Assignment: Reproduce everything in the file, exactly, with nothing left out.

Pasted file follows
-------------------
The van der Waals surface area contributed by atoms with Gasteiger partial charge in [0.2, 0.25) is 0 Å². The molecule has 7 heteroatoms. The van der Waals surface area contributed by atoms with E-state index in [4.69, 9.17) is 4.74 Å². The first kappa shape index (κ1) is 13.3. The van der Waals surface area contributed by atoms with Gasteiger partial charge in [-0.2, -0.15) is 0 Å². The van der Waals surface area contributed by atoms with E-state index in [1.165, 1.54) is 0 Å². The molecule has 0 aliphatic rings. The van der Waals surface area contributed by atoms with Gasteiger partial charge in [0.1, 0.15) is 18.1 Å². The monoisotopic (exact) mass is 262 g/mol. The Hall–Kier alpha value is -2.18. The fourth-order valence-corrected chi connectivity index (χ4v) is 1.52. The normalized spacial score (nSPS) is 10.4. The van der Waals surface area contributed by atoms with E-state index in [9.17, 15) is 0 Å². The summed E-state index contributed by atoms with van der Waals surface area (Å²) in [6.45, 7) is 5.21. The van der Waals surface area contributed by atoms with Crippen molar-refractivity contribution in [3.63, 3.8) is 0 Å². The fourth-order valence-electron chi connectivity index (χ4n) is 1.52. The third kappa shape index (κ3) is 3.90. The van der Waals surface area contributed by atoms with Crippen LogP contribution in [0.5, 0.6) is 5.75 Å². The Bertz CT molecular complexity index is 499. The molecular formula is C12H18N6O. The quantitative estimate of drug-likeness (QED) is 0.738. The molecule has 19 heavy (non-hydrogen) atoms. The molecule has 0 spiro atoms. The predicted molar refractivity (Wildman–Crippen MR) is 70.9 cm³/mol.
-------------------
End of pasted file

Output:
The van der Waals surface area contributed by atoms with Gasteiger partial charge in [0.2, 0.25) is 0 Å². The molecule has 7 heteroatoms. The van der Waals surface area contributed by atoms with E-state index in [4.69, 9.17) is 4.74 Å². The first kappa shape index (κ1) is 13.3. The van der Waals surface area contributed by atoms with Gasteiger partial charge in [-0.2, -0.15) is 0 Å². The van der Waals surface area contributed by atoms with E-state index in [1.165, 1.54) is 0 Å². The molecule has 0 aliphatic rings. The van der Waals surface area contributed by atoms with Gasteiger partial charge in [0.1, 0.15) is 18.1 Å². The monoisotopic (exact) mass is 262 g/mol. The Hall–Kier alpha value is -2.18. The fourth-order valence-corrected chi connectivity index (χ4v) is 1.52. The normalized spacial score (nSPS) is 10.4. The van der Waals surface area contributed by atoms with E-state index in [9.17, 15) is 0 Å². The summed E-state index contributed by atoms with van der Waals surface area (Å²) in [6.45, 7) is 5.21. The van der Waals surface area contributed by atoms with Crippen molar-refractivity contribution in [3.63, 3.8) is 0 Å². The fourth-order valence-electron chi connectivity index (χ4n) is 1.52. The third kappa shape index (κ3) is 3.90. The van der Waals surface area contributed by atoms with Crippen LogP contribution in [0.5, 0.6) is 5.75 Å². The Bertz CT molecular complexity index is 499. The molecular formula is C12H18N6O. The quantitative estimate of drug-likeness (QED) is 0.738. The molecule has 19 heavy (non-hydrogen) atoms. The molecule has 0 spiro atoms. The predicted molar refractivity (Wildman–Crippen MR) is 70.9 cm³/mol.